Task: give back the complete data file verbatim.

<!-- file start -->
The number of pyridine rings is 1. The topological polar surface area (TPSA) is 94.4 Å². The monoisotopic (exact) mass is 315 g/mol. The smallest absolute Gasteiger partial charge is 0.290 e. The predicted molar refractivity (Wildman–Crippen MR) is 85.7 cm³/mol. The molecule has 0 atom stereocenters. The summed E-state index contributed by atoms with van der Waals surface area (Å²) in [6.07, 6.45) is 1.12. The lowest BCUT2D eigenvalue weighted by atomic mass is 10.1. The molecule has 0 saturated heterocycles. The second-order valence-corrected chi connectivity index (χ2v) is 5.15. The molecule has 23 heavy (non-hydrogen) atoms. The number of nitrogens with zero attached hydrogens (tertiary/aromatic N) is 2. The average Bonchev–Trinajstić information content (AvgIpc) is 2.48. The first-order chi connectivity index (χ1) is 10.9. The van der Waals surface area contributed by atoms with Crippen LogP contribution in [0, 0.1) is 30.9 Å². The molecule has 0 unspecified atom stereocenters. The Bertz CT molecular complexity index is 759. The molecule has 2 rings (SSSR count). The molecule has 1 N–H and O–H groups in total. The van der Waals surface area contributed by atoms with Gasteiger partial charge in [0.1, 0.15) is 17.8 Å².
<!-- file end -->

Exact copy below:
The number of pyridine rings is 1. The topological polar surface area (TPSA) is 94.4 Å². The monoisotopic (exact) mass is 315 g/mol. The smallest absolute Gasteiger partial charge is 0.290 e. The predicted molar refractivity (Wildman–Crippen MR) is 85.7 cm³/mol. The molecule has 0 atom stereocenters. The summed E-state index contributed by atoms with van der Waals surface area (Å²) in [6.07, 6.45) is 1.12. The lowest BCUT2D eigenvalue weighted by atomic mass is 10.1. The molecule has 0 saturated heterocycles. The second-order valence-corrected chi connectivity index (χ2v) is 5.15. The molecule has 23 heavy (non-hydrogen) atoms. The number of nitrogens with zero attached hydrogens (tertiary/aromatic N) is 2. The average Bonchev–Trinajstić information content (AvgIpc) is 2.48. The first-order chi connectivity index (χ1) is 10.9. The van der Waals surface area contributed by atoms with Crippen LogP contribution in [0, 0.1) is 30.9 Å². The molecule has 0 unspecified atom stereocenters. The Bertz CT molecular complexity index is 759. The molecule has 2 rings (SSSR count). The molecule has 1 N–H and O–H groups in total. The van der Waals surface area contributed by atoms with Gasteiger partial charge in [0.1, 0.15) is 17.8 Å².